Many would argue that Beijing is unprepared for a serious trade liberalisation initiative. They may be right, but my hunch is that the timing might be just right. For most of China’s 1.4 billion people, the evidence of the benefits of multilateral engagement with the world economy, and of steady liberalisation, are clear to see.
There will be “red line” areas that continue to frustrate international business. The core objectives of “Made in China 2025” will not be up for debate (nor should they be, given that over 80 of the world’s leading economies, including Germany and the US, have well-honed industrial policies of their own).
Nor will Beijing reverse strategies aimed at attracting more high-value-added work into the mainland, and to reduce reliance on foreign companies for critical technologies. These are long-term strategies that companies in the developed economies of the West need to come to terms with.
But there is lots of scope for liberalisation that can open up huge opportunities for international businesses, address most foreign companies’ complaints and provide a substantial agenda for a new WTO trade round. If a prize for China were to be the offer of recognition as a market economy – promised in the 2001 WTO accession agreement but so far not delivered – my sense is Beijing would be sorely tempted.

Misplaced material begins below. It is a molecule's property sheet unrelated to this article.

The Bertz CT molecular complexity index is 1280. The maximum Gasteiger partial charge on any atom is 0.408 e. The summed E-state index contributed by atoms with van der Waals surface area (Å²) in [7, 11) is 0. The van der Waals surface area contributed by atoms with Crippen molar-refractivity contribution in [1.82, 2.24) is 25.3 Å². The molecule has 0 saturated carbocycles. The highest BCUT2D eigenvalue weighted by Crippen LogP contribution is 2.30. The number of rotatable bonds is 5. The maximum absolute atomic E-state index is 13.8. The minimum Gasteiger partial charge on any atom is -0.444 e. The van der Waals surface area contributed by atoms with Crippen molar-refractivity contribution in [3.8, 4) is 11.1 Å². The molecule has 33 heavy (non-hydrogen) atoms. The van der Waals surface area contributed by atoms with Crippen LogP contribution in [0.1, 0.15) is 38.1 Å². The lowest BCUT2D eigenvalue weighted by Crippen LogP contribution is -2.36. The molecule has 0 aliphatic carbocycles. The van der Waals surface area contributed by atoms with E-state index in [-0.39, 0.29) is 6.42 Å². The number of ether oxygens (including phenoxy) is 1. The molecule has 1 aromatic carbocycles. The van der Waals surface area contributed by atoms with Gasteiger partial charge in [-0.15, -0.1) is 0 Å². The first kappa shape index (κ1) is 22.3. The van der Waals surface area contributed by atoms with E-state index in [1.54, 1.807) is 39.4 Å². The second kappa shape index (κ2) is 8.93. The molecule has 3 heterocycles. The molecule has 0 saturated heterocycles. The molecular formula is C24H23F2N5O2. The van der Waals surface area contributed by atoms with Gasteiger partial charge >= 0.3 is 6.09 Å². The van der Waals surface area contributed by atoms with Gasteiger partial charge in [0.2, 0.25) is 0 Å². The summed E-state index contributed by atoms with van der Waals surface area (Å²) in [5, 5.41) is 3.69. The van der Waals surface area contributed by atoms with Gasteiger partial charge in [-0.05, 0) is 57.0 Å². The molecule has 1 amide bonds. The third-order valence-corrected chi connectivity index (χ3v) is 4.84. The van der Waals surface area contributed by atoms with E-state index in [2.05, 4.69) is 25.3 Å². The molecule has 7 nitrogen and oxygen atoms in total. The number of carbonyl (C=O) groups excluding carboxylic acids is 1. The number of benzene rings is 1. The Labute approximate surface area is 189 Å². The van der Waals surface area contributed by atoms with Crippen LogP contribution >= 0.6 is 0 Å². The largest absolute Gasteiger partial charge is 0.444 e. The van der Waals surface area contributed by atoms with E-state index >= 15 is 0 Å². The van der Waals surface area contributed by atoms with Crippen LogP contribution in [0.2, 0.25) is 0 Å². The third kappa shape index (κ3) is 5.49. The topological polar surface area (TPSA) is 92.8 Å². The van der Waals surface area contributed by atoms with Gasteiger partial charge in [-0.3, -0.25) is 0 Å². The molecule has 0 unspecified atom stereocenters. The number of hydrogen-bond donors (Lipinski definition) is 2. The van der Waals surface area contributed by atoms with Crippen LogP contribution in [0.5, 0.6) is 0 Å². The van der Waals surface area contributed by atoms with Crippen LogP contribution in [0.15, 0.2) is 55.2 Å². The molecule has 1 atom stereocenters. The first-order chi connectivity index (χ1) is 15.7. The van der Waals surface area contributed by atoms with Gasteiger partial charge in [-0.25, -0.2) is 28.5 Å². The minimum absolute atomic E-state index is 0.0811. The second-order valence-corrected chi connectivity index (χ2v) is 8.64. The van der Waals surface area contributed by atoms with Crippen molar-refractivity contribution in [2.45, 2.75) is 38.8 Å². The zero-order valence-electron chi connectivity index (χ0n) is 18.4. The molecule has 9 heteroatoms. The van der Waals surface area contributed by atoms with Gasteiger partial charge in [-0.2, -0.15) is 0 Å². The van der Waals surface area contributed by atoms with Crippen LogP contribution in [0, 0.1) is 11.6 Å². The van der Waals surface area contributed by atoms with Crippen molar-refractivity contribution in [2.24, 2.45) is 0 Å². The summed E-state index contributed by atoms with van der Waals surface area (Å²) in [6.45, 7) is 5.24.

Giving foreign companies the opportunity to bid for China’s government procurement contracts – estimated at about US$400 billion a year – would be an easy start. So would greater transparency on industrial subsidies, and a timetable for dismantling large numbers of state-owned enterprises. Tighter intellectual property protection is already manageable.
After all, most international companies do not complain that China is closed but, rather, that it is opening frustratingly slowly. They complain of lots of liberalising talk, but underwhelming action. If China truly wants to lead the world in economic liberalisation, here is surely the chance. Leave the Pied Piper to play alone, to harm his own economy as he wishes. Restraint has its merits.
David Dodwell researches and writes about global, regional and Hong Kong challenges from a Hong Kong point of view